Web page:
Benicia plans more study of crude-oil train impacts

In this July 24, 2014 file photo, an investigator photographs the scene where a locomotive and cars carrying crude oil went off the track beneath the Magnolia Bridge in Seattle.
In this July 24, 2014 file photo, an investigator photographs the scene where a locomotive and cars carrying crude oil went off the track beneath the Magnolia Bridge in Seattle. AP Photo/The Seattle Times, Mike Siegel, file

A controversial proposal by the Valero Refining Company in Benicia to run two 50-car crude-oil trains a day through Sacramento and other Northern California cities to its bayside refinery has hit another slowdown.

Benicia officials on Tuesday said they have decided to redo some sections of an environmental impact analysis of the project. The city plans to release a rewritten report June 30 for public review and comment over the summer.

The city’s decision comes after numerous groups, including Sacramento leaders, state Attorney General Kamala Harris and state oil spill prevention officials, called Benicia’s review of the project inadequate.

Those critics said Benicia failed to analyze the potential impacts of an oil spill and fire in cities, waterways and rural areas along the rail line, and also did not analyze the project’s potential impacts east of Roseville in environmentally sensitive areas such as the Feather River Canyon. They also challenged Benicia’s assertion that an oil spill between Roseville and Benicia would be a once-in-a-111-year event.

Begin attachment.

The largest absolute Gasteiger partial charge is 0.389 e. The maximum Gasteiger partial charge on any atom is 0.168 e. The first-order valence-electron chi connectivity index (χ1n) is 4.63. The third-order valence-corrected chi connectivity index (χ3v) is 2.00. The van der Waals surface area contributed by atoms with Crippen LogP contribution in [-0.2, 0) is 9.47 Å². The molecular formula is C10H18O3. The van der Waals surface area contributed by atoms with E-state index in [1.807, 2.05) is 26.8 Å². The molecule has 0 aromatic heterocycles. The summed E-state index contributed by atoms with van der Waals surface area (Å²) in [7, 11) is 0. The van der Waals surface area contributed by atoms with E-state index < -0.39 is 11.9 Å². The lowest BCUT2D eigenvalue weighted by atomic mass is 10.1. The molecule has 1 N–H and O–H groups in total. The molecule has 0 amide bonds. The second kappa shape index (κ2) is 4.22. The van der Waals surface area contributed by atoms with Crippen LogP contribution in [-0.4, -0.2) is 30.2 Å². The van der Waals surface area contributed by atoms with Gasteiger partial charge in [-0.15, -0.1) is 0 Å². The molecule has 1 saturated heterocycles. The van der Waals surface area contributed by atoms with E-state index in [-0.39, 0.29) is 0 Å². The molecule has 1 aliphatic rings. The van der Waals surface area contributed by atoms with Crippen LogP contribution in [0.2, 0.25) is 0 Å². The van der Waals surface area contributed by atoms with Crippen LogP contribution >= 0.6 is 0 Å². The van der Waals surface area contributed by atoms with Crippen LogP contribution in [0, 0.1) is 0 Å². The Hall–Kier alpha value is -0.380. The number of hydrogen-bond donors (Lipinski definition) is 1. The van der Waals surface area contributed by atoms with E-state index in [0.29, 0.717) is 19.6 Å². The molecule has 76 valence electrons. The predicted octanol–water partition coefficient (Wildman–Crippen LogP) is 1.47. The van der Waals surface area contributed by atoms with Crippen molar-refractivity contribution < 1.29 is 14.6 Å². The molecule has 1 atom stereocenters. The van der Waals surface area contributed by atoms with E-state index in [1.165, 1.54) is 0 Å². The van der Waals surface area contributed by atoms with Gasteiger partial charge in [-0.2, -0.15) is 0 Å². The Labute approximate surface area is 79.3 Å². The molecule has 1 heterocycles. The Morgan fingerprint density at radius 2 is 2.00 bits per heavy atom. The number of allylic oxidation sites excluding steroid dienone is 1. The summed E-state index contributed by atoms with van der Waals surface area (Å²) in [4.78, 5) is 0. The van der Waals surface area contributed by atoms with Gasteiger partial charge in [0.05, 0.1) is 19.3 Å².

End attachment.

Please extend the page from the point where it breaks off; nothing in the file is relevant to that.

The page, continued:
Benicia planner Amy Million said it’s too early to discuss what parts of the report will be reassessed. “We are still in the process of doing the analysis and making some decisions on how to address some of the comments that were made,” she said.

Crude-oil rail shipments have come under national scrutiny in the last year. Several spectacular explosions of crude oil trains, including one that killed 47 in a Canadian town in 2013, have prompted a push by federal officials and cities for safety improvements.

Sacramento and Davis leaders have called on Benicia to require the Union Pacific Railroad to give advance notice to local emergency responders, and to prohibit the railroad company from parking or storing loaded oil tank trains in urban areas. Local officials want the railroad to use train cars with electronically controlled brakes and rollover protection. Sacramento also has asked Benicia to limit Valero to shipping oil that has been stripped of highly volatile elements, including natural gas liquid.

Valero officials had said they hoped to begin receiving crude oil by trains early this year. In an email to the Bee, Valero spokesman Chris Howe said, “The proposed steps (by Benicia) are part of the process which we expect will allow the city to grant us a use permit for the project.”

In a hearing Tuesday in the U.S. House of Representatives in Washington, D.C., Jack Gerard, the president and CEO of the American Petroleum Institute, lamented that lengthy reviews were holding up the development of the country’s energy resources, including the Keystone XL pipeline, which has been under review by the State Department for seven years.

Gerard said some opponents were turning the process into a referendum on fossil fuels. “What we’re seeing across the country today is there’s a small group of individuals who are using permitting processes and infrastructure as surrogates to stop economic activity that they disagree with,” he told the House Subcommittee on Railroads, Pipelines and Hazardous Materials.

Call The Bee’s Tony Bizjak, (916) 321-1059. Bee Capitol Bureau reporter Curtis Tate contributed to this report.

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